However, the terms "static" and "dynamic" balancing are somewhat of a misnomer technically, since these processes are single-plane and dual-plane balancing, respectively, and deal only with vertical and lateral components of mass distribution. Perhaps more importantly, tire/wheel balancing is performed on assemblies that are unloaded and, therefore, have no contact patch or footprint deflection.

While rebalancing tire/wheel assemblies can resolve many ride quality complaints, today’s tight tire tolerances and lighter weight vehicle suspension, steering and brake systems make investigating and correcting many ride complaints difficult.

Finding The Source
Traditionally, the approach used by service personnel when addressing ride complaints has been to use a diagnostic tree analysis to determine first whether the vehicle vibration is driveline related (engine, clutch, transmission, driveshaft, motor/transmission mount), or axle-end related (tire, wheel, brake drum/rotor, spindle/axle flange).

If the latter is suspect, and proper fit of the wheel to its mounting surface is confirmed, tire assembly balance and runout are checked. These procedures are detailed in service manuals for vehicle types ranging from autos to large Class 8 trucks.

In situations where there are no obvious out-of-balance or high-runout conditions, the next step is often to replace parts until the condition improves. Occasionally, an excessively worn or out-of-spec part can be identified, but in many instances, vehicle ride is merely improved to a point where it is acceptable without clear understanding or identification of a specific single cause.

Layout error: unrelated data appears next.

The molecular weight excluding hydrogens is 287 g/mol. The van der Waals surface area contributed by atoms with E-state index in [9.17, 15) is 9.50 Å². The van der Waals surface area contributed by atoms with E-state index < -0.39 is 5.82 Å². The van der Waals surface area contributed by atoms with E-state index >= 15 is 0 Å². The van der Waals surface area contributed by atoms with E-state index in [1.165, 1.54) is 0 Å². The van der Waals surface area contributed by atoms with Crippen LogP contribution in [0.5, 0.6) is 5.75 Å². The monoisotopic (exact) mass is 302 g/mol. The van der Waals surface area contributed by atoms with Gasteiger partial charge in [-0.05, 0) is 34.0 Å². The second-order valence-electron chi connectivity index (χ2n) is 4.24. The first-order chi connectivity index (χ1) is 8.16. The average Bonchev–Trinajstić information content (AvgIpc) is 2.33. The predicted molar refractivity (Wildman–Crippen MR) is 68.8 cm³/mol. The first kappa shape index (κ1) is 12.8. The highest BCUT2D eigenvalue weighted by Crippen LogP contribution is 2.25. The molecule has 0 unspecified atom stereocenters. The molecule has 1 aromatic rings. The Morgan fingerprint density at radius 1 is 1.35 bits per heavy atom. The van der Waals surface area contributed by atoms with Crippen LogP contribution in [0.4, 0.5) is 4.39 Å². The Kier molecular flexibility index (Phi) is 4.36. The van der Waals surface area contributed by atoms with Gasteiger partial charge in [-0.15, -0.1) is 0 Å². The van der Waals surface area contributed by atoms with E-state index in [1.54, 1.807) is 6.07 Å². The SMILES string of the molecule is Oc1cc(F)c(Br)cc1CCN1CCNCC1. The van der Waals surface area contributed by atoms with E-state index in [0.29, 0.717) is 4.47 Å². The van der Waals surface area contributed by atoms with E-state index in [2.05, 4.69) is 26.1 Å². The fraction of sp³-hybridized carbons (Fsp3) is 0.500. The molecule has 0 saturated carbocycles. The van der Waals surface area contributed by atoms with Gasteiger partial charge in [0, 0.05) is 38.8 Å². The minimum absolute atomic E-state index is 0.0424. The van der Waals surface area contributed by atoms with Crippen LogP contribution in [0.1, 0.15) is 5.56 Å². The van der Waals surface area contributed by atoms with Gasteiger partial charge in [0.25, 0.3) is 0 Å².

New Materials, Theories?
Many new vehicle designs weigh less overall than earlier versions used for the same service. Modern suspension and brake designs have also resulted in reduced vehicle unsprung weight, as the percentage of total weight made up of safety enhancements and passenger convenience items has increased. These trends, together with increasing emphasis on driver comfort and fatigue avoidance, favor axle-end components that are more uniform and result in lower force transmission to the vehicle suspension.

With this in mind, some industry engineers believe the answer to achieving significant ride improvements will require approaches and materials beyond those commonly used today. For example, premium gas-charged shock absorbers provide improved damping and isolation from ride disturbances compared to older generation shocks.

Several interesting explanations of how tires react to road forces and transmit them to other vehicle components are being explored today. In theory, if forces created by the tire/road interaction could be dampened before they are transmitted outside of the tire structure, vehicle ride would be improved beyond that possible with traditional tire balancing and assembly runout control.

A variety of people from tire/vehicle design and servicing backgrounds are studying such possible improvements – therefore, the variety of terminology. With such fertile minds at work, surely progress will be made, but for the present the forces are still with us.